Tel: +(353) 087 6398210 

Standing up on a surfboard can look very easy but once you place that surfboard on a moving, pitching, surge of swirling water where you must simultaneously leap from a prone position while weighting and unweighting left, right, front, and back just to keep from diving face forward, you'll soon realise a lot of practice will be needed!   The place to start to stand is on the beach.   Firstly you will need to know which foot will feel most natural to you in the forward position.   The left foot forward is called natural stance and the right foot forward is a goofy foot stance.   The way to find out which way you swing (!) is to stand up straight, close your eyes and ask a friend to gently nudge you forward, the foot that goes out first to steady yourself is your leading foot!

To begin with, rather than paddling straight out the back into the line up, it's best to catch a few broken whitewater waves in shallower water.   You should have your ideal trim/paddling position at this stage, so point your board directly towards the beach and as the whitewater approaches paddle towards shore.   The wave should pick you up and push you forward which is an unmistakable feeling, however if your board pearls or nosedives you have set off positioned too far forward on the board, likewise if the wave passes under you are positioned too far back on the board.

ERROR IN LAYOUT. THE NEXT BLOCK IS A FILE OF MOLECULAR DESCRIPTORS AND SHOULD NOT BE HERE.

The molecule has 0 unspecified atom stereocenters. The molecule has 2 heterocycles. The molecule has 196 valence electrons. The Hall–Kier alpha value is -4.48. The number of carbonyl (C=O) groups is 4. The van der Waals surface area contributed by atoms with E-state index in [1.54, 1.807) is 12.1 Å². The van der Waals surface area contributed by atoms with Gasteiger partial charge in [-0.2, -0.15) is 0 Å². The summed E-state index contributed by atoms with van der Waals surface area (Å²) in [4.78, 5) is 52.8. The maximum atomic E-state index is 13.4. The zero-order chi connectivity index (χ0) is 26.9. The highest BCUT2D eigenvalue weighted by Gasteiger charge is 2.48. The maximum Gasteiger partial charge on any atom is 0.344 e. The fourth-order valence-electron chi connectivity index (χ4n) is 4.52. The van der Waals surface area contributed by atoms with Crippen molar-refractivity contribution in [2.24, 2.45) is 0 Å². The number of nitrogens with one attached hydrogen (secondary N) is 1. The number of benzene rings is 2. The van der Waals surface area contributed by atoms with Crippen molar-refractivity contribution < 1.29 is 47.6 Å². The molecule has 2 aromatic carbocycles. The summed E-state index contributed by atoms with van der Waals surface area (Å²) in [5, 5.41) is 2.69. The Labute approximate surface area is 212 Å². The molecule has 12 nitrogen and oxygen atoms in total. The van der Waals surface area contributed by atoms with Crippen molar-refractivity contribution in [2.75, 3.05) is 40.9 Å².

Duck-diving is a technique to allow you to pass under breaking waves when paddling out, rather than getting hammered by each breaking wave.   Duck-diving applies to shortboards which are smaller and lighter, for longboards there are a number of techniques used to achieve the same result.   To duck-dive a shortboard, try to have as much paddling speed as possible when approaching the wave.   At about two feet before making contact with the white water, grab both rails (edges of the surfboard) halfway between the nose and midpoint of your board.   Push all your upper body weight onto your hands and arms until you feel the nose begin to go under.   Point your head down and let your body follow.   Once your body is just below the surface, bend your front leg and use that knee to push the tail under the wave.   Your momentum should thrust you under the quickly passing wave and only require you to be under water for a short time.   As the wave passes let the flotation of your board lift you to the surface.   Now you have the skill to paddle to the lineup or to the next wave and duck under it.

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Bunmahon,
Co. Waterford,
Ireland.


Tel: +353 87 6398210
E-mail: surf@bunmahonsurfschool.com